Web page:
Chuck Riley killed two woodcock at our first stop. At our second, Molly, his black-and-white German shorthair, went on point quickly; a bird got up, I shot it, and at the shotgun’s report, a second bird got up nearby and I shot that one, too.
Caught up in a hurry, eh?
But before I could even reload, Molly was on point again, right in the same area. Riley stepped up and finished his limit, leaving me with one to get.
It was the last day of woodcock season and I was making my second hunt of the season with Riley, a retiree from the Department of Natural Resources and one of the more dedicated woodcock hunters I know. I’ve hunted with Riley a day or two a year for a number of years now and it’s rare we don’t kill a bunch of birds.
Everybody is always hot to go on opening day, whatever season it is, but I like to hunt (or fish) the last day of the season even more, simply because that’s it for a while.
It would be roughly 320 days before we could hunt woodcock again. And, if possible, I like to end the season on a high note.
But it would take some doing for me to finish my limit. It took eight more flushes.
The first one came when I was behind a brushy willow and I tried to shoot through it. No dice. I shot the next bird — it came down with a broken wing — but we couldn’t find it. The next five I couldn’t shoot at as I was out of position in the willows and other brush and I never got a clean look at them. But the eighth came up while I was in good position, flew straight away, and I dumped it.
All in all, it took about two hours — but probably 20 flushes, maybe more — for us to get our six birds.
What was most unusual was we were in southern Michigan, miles south of where most woodcock hunting takes place in this state.
Riley does most of his woodcock hunting in southern Michigan, something he’s been doing since the ‘70s.
He started hunting southern Michigan shortly after he started spring banding. He went out banding with Andy Ammon — the godfather of woodcock banding — on several southern Michigan state game areas and found birds and gradually stared concentrating his hunting efforts in southern Michigan, too.
Woodcock have been in long-term decline and no one is really sure what the issue is. Michigan is the woodcock-huntingest state in the union and has outstanding habitat, all across the state, so that’s not likely the issue, Riley says.
“There’s plenty of habitat in Michigan,” said Riley, 74. “If it was only a habitat issue, then every chunk of habitat would be overloaded with birds. Well, it isn’t.”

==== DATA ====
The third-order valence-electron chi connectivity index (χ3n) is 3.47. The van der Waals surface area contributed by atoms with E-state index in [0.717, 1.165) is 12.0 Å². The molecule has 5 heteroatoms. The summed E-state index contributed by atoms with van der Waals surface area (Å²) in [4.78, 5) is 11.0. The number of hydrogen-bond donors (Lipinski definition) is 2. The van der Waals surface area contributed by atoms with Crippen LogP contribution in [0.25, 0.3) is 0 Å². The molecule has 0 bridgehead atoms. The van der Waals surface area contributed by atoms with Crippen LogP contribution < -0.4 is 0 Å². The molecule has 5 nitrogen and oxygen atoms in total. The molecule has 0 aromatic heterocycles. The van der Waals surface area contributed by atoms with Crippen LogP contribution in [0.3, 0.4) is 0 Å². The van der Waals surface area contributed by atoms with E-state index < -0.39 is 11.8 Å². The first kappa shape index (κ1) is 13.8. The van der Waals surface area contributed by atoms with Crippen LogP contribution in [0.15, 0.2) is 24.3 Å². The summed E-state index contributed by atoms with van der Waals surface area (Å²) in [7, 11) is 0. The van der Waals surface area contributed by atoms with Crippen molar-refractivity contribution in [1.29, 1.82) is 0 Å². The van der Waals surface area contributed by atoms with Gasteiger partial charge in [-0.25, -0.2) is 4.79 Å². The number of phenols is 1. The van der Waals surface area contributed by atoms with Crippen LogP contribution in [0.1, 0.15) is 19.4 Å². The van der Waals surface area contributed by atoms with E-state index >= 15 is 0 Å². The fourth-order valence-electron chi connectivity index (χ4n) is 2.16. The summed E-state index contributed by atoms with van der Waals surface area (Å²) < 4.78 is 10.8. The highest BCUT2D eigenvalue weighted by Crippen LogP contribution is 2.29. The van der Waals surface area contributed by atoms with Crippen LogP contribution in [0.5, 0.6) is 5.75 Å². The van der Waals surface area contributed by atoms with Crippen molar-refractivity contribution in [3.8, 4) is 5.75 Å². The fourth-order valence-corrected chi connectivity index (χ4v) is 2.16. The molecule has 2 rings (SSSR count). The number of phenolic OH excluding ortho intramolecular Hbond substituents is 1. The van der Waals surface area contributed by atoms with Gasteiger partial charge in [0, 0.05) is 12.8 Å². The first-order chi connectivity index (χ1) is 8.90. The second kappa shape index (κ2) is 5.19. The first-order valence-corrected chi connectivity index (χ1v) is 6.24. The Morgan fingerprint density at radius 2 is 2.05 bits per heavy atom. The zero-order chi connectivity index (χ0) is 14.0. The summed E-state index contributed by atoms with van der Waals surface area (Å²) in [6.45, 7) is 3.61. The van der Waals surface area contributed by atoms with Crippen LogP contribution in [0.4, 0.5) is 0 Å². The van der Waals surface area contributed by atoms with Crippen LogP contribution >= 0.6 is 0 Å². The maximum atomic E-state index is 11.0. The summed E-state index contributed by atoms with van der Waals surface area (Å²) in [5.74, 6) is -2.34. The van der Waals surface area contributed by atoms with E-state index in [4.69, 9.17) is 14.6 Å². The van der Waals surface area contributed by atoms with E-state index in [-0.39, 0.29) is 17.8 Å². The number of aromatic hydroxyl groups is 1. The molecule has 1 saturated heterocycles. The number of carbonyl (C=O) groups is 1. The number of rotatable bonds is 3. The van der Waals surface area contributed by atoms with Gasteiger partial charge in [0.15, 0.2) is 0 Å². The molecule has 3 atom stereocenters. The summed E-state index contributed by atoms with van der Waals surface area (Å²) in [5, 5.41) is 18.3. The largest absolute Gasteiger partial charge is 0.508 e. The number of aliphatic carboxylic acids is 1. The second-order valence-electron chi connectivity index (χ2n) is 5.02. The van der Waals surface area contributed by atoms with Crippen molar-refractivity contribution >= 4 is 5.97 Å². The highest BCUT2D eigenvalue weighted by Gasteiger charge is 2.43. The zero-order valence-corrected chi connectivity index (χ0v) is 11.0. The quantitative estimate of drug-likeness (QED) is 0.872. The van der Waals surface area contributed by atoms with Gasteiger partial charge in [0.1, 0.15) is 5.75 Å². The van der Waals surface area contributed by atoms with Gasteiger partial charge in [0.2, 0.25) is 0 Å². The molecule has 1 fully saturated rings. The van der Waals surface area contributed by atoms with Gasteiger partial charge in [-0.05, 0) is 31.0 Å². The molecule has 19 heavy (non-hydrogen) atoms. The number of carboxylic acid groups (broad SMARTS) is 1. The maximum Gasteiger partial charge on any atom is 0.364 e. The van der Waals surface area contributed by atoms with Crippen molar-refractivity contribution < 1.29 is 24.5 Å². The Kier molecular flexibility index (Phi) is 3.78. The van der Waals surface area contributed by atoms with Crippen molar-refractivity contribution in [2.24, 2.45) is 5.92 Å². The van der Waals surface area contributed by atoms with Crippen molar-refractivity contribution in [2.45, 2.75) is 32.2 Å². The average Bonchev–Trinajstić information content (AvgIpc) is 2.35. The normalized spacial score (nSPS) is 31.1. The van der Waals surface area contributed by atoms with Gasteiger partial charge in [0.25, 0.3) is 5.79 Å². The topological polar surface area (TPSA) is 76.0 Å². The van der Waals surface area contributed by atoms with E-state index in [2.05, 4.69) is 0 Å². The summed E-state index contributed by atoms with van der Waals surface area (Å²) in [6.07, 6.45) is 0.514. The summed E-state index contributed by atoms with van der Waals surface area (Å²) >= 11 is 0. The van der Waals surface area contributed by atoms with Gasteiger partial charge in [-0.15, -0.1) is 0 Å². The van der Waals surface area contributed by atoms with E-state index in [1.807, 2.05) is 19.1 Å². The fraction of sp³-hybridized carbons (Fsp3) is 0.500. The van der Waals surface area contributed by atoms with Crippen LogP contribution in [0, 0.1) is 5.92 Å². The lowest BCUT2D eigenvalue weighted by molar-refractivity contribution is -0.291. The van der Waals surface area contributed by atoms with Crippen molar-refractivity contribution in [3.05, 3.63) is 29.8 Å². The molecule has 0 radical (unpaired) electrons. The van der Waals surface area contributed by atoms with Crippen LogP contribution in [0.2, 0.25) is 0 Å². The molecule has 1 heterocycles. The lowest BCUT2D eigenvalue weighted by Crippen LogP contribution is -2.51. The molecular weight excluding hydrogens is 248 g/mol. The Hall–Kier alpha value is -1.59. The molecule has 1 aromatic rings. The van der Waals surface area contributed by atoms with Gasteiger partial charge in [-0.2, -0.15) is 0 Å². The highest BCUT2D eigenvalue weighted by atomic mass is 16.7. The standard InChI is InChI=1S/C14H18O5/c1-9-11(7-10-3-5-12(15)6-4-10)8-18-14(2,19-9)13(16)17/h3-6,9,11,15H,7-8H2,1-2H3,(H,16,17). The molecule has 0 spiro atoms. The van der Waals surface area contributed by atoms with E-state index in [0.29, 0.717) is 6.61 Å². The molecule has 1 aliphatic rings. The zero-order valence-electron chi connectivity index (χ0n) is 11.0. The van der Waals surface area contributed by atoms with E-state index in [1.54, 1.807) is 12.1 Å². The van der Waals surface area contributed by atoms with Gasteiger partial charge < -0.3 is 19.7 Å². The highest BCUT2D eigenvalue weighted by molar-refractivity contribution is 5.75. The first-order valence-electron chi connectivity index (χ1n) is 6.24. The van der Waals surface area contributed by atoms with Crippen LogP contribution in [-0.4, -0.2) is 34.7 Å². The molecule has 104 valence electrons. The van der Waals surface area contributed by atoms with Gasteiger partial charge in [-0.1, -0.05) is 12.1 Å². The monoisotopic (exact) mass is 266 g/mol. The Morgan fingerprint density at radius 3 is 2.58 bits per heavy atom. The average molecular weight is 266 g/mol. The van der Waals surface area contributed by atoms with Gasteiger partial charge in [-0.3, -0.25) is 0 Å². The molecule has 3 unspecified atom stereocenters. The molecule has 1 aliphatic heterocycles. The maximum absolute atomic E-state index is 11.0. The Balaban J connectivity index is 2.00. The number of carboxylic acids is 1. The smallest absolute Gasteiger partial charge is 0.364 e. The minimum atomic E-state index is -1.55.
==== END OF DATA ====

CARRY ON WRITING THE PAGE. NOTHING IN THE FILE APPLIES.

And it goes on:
Riley said he found birds every time he hunted this year, though early in the season it was tough getting any shooting because the habitat was too thick.
But over the last couple of weeks, now that a lot of leaves have dropped and the woodcock are migrating, he has been killing limits steadily.
He had a couple of friends in from out of state, they hunted almost every day for a week and killed limits every time.
“There were times we were getting a point every two or three minutes,” he said. “I had four shots in 15 minutes yesterday. We’ve had great flights. I’ll bet it’s been 10 years since I’ve seen these kinds of concentrations. There were years when if you missed a shot you wouldn’t get your limit because you wouldn’t get that many chances. Not this year.”
Riley guesses he shot around 50 woodcock this year.
“I must have had 80 shot over my dog,” he said.
Maybe more. I shot six the two days we hunted and most days his other partners have shot their birds. If there’s anything that’s slowing Riley down, it’s a lack of hunting partners.
“I can’t seem to get any young people interested in going,” he said. “I mostly hunt by myself. The people who hunt with me are all over 60. We’re kind of a dying breed.”
That’s Michigan these days: all deer all the time.
This year’s outstanding woodcock hunting season was an unexpected surprise, Riley said. This spring, he only banded 25 woodcock chicks, which is low for him.
But other banders did well; Al Stewart, the upland game bird specialist with the DNR, said volunteers banded more woodcock this spring than they had since 2004. And that’s sort of hard to figure because we had so much rain and cold weather this spring it’s hard to believe the birds nested so successfully.
The best guess is that, for whatever reason, the birds delayed nesting this spring.
“Guys to the north of us reported finding broods all the way into June,” Riley said. “I found six or seven chick in June myself. That’s late for me.”
But at the same time, Riley said he didn’t think the birds were re-nesting after earlier nesting failures because most of the time he found four chicks.
Typically, broods are smaller during re-nesting.
If there’s a downside to hunting southern Michigan it’s a lack of grouse. Riley said he’s only had two shots at grouse this season.
But grouse hunting has been fair to good in northern Michigan and barring an early, hard winter, there’s still plenty of grouse hunting opportunity left.